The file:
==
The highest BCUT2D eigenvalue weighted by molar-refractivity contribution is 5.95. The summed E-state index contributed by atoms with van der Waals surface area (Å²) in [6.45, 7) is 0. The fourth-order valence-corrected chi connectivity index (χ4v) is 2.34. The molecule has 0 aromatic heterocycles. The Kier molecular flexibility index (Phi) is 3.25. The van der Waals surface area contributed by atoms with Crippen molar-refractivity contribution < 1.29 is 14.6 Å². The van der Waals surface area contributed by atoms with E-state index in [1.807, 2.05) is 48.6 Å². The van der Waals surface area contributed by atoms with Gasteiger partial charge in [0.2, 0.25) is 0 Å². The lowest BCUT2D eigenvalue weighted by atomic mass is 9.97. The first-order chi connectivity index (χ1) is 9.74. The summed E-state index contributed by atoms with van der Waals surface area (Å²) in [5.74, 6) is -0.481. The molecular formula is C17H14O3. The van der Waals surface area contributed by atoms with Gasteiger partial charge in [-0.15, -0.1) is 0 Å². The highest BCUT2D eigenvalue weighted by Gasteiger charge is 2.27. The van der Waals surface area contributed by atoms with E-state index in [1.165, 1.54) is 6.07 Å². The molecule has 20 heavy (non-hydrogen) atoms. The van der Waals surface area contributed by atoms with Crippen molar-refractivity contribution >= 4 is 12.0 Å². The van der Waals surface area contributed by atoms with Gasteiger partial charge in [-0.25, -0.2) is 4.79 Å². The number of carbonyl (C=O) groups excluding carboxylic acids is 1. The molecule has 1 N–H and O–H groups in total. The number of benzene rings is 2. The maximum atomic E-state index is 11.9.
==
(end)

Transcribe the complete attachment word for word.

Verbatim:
The highest BCUT2D eigenvalue weighted by molar-refractivity contribution is 5.95. The summed E-state index contributed by atoms with van der Waals surface area (Å²) in [6.45, 7) is 0. The fourth-order valence-corrected chi connectivity index (χ4v) is 2.34. The molecule has 0 aromatic heterocycles. The Kier molecular flexibility index (Phi) is 3.25. The van der Waals surface area contributed by atoms with Crippen molar-refractivity contribution < 1.29 is 14.6 Å². The van der Waals surface area contributed by atoms with E-state index in [1.807, 2.05) is 48.6 Å². The van der Waals surface area contributed by atoms with Gasteiger partial charge in [0.2, 0.25) is 0 Å². The lowest BCUT2D eigenvalue weighted by atomic mass is 9.97. The first-order chi connectivity index (χ1) is 9.74. The summed E-state index contributed by atoms with van der Waals surface area (Å²) in [5.74, 6) is -0.481. The molecular formula is C17H14O3. The van der Waals surface area contributed by atoms with Gasteiger partial charge in [-0.15, -0.1) is 0 Å². The highest BCUT2D eigenvalue weighted by Gasteiger charge is 2.27. The van der Waals surface area contributed by atoms with E-state index in [1.165, 1.54) is 6.07 Å². The molecule has 20 heavy (non-hydrogen) atoms. The van der Waals surface area contributed by atoms with Crippen molar-refractivity contribution >= 4 is 12.0 Å². The van der Waals surface area contributed by atoms with Gasteiger partial charge in [-0.25, -0.2) is 4.79 Å². The number of carbonyl (C=O) groups excluding carboxylic acids is 1. The molecule has 1 N–H and O–H groups in total. The number of benzene rings is 2. The maximum atomic E-state index is 11.9.